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July 23, 2012 / Admin

Medical Device and Safety Act of 2009

After the Supreme Court’s decision in Riegel v. Medtronic, which, in a nutshell, took away a consumer’s right to sue a medical device manufacturer for injuries and/or death caused by their faulty devices if the device had received FDA approval, Congress introduced the Medical Device and Safety Act which will restore a consumer’s right to state tort remedies.

Is there really a doubt that this needs to pass? For 30 years state law and FDA regulations worked together to ensure the safety of medical devices both pre and post approval and then with one flawed decision, injured consumers were stripped of their ability to hold medical devices liable. Now, so long as they receive FDA approval, they are immune. That’s an interesting concept, seeing that the manufactures are the ones that conduct their own studies, and then submit their findings to the FDA for approval. Basically, the manufacturers are the ones approving their own products and then they are in the clear.  There was already a concern about the “findings” from their studies that they used to get the approval but now there is the added concern that the medical device manufacturers have absolutely no incentive to conduct post-approval safety studies of their products?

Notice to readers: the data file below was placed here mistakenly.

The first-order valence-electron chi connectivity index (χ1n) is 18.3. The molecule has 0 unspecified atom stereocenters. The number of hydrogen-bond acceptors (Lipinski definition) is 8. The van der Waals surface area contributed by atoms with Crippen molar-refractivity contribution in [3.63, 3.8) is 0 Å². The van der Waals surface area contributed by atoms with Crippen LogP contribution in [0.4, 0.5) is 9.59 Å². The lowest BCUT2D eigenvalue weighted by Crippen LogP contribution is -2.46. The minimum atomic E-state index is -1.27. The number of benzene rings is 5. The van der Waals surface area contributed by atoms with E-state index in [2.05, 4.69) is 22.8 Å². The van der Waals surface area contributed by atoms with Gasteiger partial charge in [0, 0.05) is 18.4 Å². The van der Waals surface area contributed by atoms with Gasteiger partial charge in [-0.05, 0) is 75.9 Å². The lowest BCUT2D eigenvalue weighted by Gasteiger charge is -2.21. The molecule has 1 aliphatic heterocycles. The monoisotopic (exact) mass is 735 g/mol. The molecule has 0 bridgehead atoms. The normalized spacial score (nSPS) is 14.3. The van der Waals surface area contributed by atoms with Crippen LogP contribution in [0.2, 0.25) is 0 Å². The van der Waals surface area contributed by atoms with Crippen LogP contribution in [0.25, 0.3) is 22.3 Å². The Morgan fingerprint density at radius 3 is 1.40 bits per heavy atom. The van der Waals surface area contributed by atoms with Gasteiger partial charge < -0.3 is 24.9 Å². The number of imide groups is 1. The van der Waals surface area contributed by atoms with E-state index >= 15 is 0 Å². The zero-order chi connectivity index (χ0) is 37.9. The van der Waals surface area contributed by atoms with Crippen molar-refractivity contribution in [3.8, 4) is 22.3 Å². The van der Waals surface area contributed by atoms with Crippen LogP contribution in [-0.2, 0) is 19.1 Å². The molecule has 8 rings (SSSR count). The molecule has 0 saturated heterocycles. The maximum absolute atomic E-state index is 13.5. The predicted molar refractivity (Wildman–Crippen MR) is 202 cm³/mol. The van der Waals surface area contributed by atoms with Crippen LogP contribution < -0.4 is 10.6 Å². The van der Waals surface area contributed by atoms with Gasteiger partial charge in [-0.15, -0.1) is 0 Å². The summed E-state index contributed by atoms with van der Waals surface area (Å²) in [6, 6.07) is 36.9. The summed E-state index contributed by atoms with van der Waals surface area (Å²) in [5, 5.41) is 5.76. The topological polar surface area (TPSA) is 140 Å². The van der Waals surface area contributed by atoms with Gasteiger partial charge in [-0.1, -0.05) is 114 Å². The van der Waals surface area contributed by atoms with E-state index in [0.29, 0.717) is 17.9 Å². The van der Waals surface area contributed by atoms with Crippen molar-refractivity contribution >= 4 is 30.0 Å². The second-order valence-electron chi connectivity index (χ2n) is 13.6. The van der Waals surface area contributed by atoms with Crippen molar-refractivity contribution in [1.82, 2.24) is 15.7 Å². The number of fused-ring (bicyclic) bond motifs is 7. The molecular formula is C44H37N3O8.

Currently, if a patient is implanted with a faulty medical device and endures injuries and hospitalizations, the medical bills are the responsibility of the patient and in some cases the taxpayers. So, in short, a medical device manufacturer can conduct its own studies, submits its results for FDA approval and then once approved sit back and let the profits come in while the general public is left footing the bill for any problems with their products.

Any argument made against the passing of this bill does not compare to the necessity of this bill for public safety reasons.    Here is an idea for the manufacturers who are against the passage of this bill, conduct proper pre-market studies, warn about any safety problems learned of post –market and recall devices that have problems. It may be a stretch but I am confident that if those few simple steps are followed the manufacturers wouldn’t be affected by the p

 

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